It’s been a rough few years for fans of vintage General Electric locomotives. The southeastern U.S. was once home to several operators of GE Dash 7s and U-series diesels, but one by one they have fallen. The Georgia Central’s unique high-hood U23Bs were scrapped by new owner Genesee & Wyoming in 2015; Nashville & Eastern’s green-and-yellow U-boats were replaced by new Dash 8s; and in 2016, Transkentucky Transportation’s classy fleet of B36-7s fell, not to replacements, but to the complete shutdown of the railroad with the downturn in coal traffic. So it’s a sight for sore eyes to see four B23-7s cranked up and ready to go at the former Gulf, Mobile & Ohio Iselin Yard in the historic railroad town of Jackson, Tenn. The West Tennessee Railroad (WTNN) is the last stand for GE Dash 7s in the southeast.
Jackson was once a thriving railroad town, served at one time by GM&O, Illinois Central, and the Nashville, Chattanooga & St. Louis. The amount of traffic once warranted a joint union station operation. The GM&O had three lines out of Jackson; the first was once the former Mobile & Ohio’s mainline from Mobile to St. Louis, which reached Jackson from Mobile in 1851, and by 1882 connected Jackson to St. Louis. A predecessor to the Illinois Central reached Jackson from Fulton, Ky., in 1857; in 1905, the IC negotiated for trackage rights over the M&O to Corinth, where it constructed a new line to reach Birmingham, Ala. The final railroad to reach Jackson was the Gulf, Mobile & Northern, which arrived from the south in 1917, later extending to Dyersburg, Tenn.
A pair of B23-7s depart West Tennessee’s engine servicing facility to work the Fulton Turn. The railroad’s two C30-7s stand to the side waiting to take a grain train south in the evening. The WTNN is one of the last holdouts for classic GE power from the 1970s.
The GM&N and the M&O merged to become the GM&O in 1938 in what many rail historians consider the beginning of the modern railroad merger movement; after the merger, Jackson became the junction between GM&O’s eastern and western mainlines, which both rejoined in Mobile. The GM&O in turn merged with the Illinois Central in 1972 to form the Illinois Central Gulf; unfortunately, this merger was the beginning of a long downward spiral for Jackson’s railroads, as the ICG quickly shed much of the former GM&O trackage with both mainlines through Jackson becoming isolated segments.
The West Tennessee was formed in 1984 to operate the former GM&O main from Jackson to Kenton, where the line had been severed by ICG. In 1988, the IC exited Jackson completely when it sold the former GM&O to Corinth and the IC to Fulton to Norfolk Southern, which planned to use it in conjunction with IC trackage rights in Centralia as a through route between Birmingham and St. Louis. Despite significant upgrades, including installation of ABS signaling, service problems on the IC led NS to discontinue use of the line as a through route, with the former IC from Corinth to Birmingham abandoned entirely and the rest downgraded to local traffic only.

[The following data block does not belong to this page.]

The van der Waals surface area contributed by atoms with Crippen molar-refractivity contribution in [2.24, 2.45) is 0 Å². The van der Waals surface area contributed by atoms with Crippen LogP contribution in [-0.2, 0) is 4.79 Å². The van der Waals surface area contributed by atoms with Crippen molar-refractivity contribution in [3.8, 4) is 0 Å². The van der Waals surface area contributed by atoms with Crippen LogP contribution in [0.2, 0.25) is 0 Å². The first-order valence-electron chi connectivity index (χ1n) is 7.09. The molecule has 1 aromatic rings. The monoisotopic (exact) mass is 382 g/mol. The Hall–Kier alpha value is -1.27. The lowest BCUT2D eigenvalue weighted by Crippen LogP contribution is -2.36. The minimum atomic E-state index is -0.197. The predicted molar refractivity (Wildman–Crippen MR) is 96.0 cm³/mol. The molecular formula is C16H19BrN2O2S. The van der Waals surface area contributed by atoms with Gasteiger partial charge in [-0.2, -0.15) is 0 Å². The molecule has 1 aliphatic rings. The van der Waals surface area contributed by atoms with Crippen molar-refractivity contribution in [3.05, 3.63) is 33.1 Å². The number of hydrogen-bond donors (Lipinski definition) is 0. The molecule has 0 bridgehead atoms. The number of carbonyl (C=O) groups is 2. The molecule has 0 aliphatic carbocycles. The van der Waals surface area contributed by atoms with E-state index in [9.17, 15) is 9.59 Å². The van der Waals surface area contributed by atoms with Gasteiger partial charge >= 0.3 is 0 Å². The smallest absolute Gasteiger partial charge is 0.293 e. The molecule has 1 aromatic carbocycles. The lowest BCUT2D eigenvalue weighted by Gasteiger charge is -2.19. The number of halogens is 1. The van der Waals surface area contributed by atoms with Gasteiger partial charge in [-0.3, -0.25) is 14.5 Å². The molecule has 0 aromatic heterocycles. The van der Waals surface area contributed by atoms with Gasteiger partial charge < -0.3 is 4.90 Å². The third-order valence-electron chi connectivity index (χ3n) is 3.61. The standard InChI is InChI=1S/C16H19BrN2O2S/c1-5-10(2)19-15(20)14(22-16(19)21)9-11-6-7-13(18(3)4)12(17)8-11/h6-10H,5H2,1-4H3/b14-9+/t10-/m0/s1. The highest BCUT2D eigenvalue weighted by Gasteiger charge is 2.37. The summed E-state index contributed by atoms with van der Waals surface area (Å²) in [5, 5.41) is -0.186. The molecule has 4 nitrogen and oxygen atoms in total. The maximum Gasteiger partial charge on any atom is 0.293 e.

In 2001, NS leased the line to the West Tennessee, which now operates the vast majority of trackage through Jackson. Norfolk Southern attempted to revive the route for through traffic in 2009 with the Mid-America corridor project, but once again delays on the IC rendered the route unviable. Even without through traffic, the line is thriving under WTNN ownership.
The Fulton turn heads south past the massive grain bins at Sharon,Tenn. West Tennessee B23-7 4070 was built as Conrail no. 1986, while 4071 is ex-Conrail 1987, both built by General Electric in 1979.
Throughout its existence the WTNN has had a roster of rare and unusual locomotives, with the interesting distinction of having locomotives from all three major builders. The line started out with a pair of former IC EMD GP28s, a rare model of which only 31 were produced, with IC being the largest owner. As traffic increased, the railroad picked up a group of RSD12s, mainly from the Lake Superior & Ishpeming, which had retired its Alco fleet in favor of ex-Burlington Northern U30Cs. WTNN added to its Alco roster with three ex-Canadian National MLW M420Ws.
The railroad added a third builder to the roster with the purchase of a group of former Conrail B23-7s recently retired by NS after the Conrail split. In addition, two more GE four-axles of CSX and Southern Pacific heritage were acquired in the same time frame. The newly acquired GEs spelled the end for the RSD12s (for the second time in their career), and all three were off the roster by 2006 with one going to the Arkansas Railroad Museum.
The line got a new set of big units with the acquisition of two former BN C30-7s in 2003. The railroad’s latest purchase is two former BNSF B40-8Ws in 2010; these locomotives came off lease and found their way to many GE-powered shortlines including the Nashville & Eastern and Providence & Worcester…